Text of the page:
The Full Moon In The Southern Hemisphere

"Merlin In The Moon" by Springwolf 🐾

“Merlin In The Moon” by Springwolf 🐾

What Is The Name Of The Moon

As with all things in the world, where you are located will dictate how you associate this to that. Meaning and names of objects like the Moon vary around the world. Cultures assign names to each full moon based on their traditions, climate, animals, crops and how they view the world around them. There isn’t one complete list of this to that anywhere or for anything. There are many.

When it comes to Full Moon names, you can’t simply take a set of names from the North, reverse them and apply them to the South. This assumes we all look at things the same way through the same eyes. Imagine a Native American from the Cherokee Nation applying their moon names to the Aboriginal moon phases in Australia. It probably wouldn’t make sense to the folks who live down under.

But because Europeans settled in both the North and South, many of the moon names traveled with them to new lands and continents. In many ways this does a dis-service to the original peoples of the land in question and the names they came to know and associate with the Moon phases. Like the Tribal Nations in America, each group has its own language. The most common reference for the moon is Alkina and it’s associated with female energy. But try to find which Aboriginal Nation uses that word. I didn’t have any luck at all. Many words for the moon in other nations associate the moon with masculine energy. And that’s just Australia.

The Maori are the first people of New Zealand. They brought their Polynesian Mythology and the name of Moon with them to the land of the Kiwis. Here the Moon gets her name from the Goddess Marama, who governs the Moon and Death.

Some of these early cultural Moon/Name tables can get confusing to the layman. Take the Maori for instance. They didn’t assign a name to only the Full Moon phase of each month. Every night of the Moon had a name. And these told the early Polynesian people when they could or could not eat certain food, when was the right time to plant or harvest certain crops and when to conduct certain rituals. Their Moon Calendar played an integral part in their economy, commerce and observances.

Because of these elaborate naming conditions, many in the Southern Hemisphere rely on the European inspired Full Moon Names. But even those have varying cultural influences from the north, such as the Native Americans who view the lands around their regions differently than Native Nations in Central America or northern South America.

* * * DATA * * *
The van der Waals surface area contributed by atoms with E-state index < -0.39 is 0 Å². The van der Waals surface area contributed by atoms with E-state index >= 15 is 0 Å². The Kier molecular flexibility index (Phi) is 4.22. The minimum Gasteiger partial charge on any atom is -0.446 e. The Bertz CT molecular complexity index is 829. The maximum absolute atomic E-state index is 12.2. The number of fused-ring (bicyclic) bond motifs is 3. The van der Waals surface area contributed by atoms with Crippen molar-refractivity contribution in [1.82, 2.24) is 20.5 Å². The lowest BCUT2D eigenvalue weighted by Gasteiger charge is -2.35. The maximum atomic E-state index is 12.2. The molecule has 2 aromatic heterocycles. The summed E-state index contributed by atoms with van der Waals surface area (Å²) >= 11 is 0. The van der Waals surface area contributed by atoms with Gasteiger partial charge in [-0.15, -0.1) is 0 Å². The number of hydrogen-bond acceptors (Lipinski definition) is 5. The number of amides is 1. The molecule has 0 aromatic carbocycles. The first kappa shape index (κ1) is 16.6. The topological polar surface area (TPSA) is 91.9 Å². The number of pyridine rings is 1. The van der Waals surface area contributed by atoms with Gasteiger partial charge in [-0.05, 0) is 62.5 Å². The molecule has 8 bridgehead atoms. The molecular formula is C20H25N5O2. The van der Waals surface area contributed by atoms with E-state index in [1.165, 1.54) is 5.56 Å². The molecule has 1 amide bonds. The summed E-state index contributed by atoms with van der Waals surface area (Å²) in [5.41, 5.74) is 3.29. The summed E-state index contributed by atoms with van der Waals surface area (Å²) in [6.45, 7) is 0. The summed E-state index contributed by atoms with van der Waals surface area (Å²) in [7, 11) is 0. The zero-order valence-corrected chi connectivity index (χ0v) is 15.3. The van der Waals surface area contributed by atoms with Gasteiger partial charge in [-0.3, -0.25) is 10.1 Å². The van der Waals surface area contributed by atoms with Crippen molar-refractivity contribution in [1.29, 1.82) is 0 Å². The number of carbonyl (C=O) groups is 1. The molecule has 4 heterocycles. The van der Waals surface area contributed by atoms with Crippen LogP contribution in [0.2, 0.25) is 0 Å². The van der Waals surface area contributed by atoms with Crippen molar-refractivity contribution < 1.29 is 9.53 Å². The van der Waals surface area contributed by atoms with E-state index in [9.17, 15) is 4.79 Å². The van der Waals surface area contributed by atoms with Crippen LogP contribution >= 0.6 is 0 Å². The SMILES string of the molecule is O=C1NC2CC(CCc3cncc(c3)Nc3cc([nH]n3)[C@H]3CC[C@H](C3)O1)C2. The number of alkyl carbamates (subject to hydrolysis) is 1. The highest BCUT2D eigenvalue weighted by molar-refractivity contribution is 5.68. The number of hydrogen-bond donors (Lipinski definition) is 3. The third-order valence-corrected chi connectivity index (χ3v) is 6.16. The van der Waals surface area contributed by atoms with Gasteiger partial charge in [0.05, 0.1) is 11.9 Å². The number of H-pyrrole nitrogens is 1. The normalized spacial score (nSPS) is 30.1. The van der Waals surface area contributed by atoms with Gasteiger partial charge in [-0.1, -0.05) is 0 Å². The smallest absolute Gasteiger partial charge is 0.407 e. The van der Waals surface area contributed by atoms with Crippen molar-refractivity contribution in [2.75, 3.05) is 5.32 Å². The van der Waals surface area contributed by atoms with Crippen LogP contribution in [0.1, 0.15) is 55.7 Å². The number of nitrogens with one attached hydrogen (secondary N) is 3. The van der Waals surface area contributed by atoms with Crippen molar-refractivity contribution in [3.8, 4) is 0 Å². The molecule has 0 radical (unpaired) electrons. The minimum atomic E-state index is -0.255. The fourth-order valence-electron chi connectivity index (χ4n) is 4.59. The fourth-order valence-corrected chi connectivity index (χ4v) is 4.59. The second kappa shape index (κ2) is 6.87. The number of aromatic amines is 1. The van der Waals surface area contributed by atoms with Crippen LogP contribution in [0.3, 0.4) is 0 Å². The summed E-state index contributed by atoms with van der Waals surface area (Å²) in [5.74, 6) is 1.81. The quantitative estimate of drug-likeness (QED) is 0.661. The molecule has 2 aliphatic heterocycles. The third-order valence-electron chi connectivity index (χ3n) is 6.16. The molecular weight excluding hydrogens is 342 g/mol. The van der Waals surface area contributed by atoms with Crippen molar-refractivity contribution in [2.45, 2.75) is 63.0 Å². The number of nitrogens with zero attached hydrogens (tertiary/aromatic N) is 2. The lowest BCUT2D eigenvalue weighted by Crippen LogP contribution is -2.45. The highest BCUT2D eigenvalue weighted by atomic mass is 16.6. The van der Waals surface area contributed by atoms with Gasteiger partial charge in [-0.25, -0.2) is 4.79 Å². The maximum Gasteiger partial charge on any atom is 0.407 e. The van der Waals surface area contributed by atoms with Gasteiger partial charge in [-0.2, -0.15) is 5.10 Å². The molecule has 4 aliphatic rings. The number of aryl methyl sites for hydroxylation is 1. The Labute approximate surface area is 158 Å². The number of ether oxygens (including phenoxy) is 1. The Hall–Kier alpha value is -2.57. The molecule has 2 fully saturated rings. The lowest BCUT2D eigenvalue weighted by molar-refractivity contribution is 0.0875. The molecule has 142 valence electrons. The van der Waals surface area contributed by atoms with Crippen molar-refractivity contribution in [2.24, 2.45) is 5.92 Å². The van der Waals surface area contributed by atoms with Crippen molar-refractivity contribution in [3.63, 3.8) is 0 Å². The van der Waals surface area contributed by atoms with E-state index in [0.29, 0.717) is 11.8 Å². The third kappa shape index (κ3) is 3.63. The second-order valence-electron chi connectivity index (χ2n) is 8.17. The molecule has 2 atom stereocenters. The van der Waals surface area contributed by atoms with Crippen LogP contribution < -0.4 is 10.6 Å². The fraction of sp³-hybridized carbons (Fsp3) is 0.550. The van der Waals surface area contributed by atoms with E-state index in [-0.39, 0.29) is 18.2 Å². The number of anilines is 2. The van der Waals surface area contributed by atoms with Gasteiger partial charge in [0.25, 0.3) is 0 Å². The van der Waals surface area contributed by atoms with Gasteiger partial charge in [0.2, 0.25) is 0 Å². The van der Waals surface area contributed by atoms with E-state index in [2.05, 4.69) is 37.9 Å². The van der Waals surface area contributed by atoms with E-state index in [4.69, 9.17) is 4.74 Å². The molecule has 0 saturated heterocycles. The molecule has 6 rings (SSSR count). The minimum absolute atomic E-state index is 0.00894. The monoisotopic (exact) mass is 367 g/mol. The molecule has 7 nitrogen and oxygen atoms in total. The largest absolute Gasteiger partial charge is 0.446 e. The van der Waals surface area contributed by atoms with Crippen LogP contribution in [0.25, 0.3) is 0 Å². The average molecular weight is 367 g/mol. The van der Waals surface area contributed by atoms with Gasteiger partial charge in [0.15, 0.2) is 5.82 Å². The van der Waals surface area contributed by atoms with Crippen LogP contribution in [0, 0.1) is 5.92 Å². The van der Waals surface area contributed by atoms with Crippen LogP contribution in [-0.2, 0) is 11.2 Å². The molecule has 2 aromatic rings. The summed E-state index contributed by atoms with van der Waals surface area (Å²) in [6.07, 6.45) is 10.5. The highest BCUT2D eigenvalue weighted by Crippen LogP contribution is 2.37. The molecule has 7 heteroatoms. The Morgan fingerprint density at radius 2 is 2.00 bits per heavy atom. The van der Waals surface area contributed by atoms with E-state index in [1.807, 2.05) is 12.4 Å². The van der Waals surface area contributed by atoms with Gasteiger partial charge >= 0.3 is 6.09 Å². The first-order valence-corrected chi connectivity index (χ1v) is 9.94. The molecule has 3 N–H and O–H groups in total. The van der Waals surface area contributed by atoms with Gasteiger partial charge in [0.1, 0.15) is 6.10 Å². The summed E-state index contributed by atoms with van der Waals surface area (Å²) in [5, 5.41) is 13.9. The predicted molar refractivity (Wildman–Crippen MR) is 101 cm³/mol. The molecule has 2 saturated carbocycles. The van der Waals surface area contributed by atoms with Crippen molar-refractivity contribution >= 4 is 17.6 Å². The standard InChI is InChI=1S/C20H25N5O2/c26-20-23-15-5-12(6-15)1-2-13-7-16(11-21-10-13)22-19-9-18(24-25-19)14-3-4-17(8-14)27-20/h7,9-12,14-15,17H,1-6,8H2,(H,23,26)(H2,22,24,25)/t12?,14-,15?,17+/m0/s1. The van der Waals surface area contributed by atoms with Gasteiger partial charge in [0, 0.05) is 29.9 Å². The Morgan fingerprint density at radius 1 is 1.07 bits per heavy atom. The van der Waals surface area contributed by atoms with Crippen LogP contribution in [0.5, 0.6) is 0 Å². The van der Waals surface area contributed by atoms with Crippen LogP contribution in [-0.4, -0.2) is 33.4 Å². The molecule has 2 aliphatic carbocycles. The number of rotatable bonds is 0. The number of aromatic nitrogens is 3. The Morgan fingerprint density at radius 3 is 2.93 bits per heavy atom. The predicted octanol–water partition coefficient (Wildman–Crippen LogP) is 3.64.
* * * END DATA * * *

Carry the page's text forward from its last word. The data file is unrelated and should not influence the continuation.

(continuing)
Often Full Moons are associated with crop planting or harvesting, or animal appearances. Such as when the Deer come out to feed for winter, or when the Geese begin their long migrations out of winter weather. One of the best sources for finding Full Moon names is to discover when crops are planted or harvested in the area you’re most interested in. Along with Animal migrations, mating or hibernation movements (going to sleep or waking up from a long slumber). Think of early settlers and how they might relate to the month and their living conditions at that time of year.

And look for special events in the regions you feel connected with. For instance, in the North West region of Australia, between March and October, visitors are treated to a spectacular illusion known as “The Staircase To The Moon“. When the full moon rises over the mudflats at extremely low tide it creates a beautiful optical illusion of stairs reaching up to the moon. In these months, the Full Moon might be called the Full Staircase Moon for this particular area.

Of course the following is not a complete list of Southern Hemisphere full moon names by month. But it will give you an idea of what Southerners below the equator are up against. And these are mostly the European influenced names.

  • January: Hay Moon, Buck Moon, Thunder Moon, Mead Moon
  • February (mid-summer): Grain Moon, Sturgeon Moon, Red Moon, Wyrt Moon, Corn Moon, Dog Moon, Barley Moon
  • March: Harvest Moon, Corn Moon
  • April: Harvest Moon, Hunter’s Moon, Blood Moon
  • May: Hunter’s Moon, Beaver Moon, Frost Moon
  • June: Oak Moon, Cold Moon, Long Night’s Moon
  • July: Wolf Moon, Old Moon, Ice Moon
  • August: Snow Moon, Storm Moon, Hunger Moon, Wolf Moon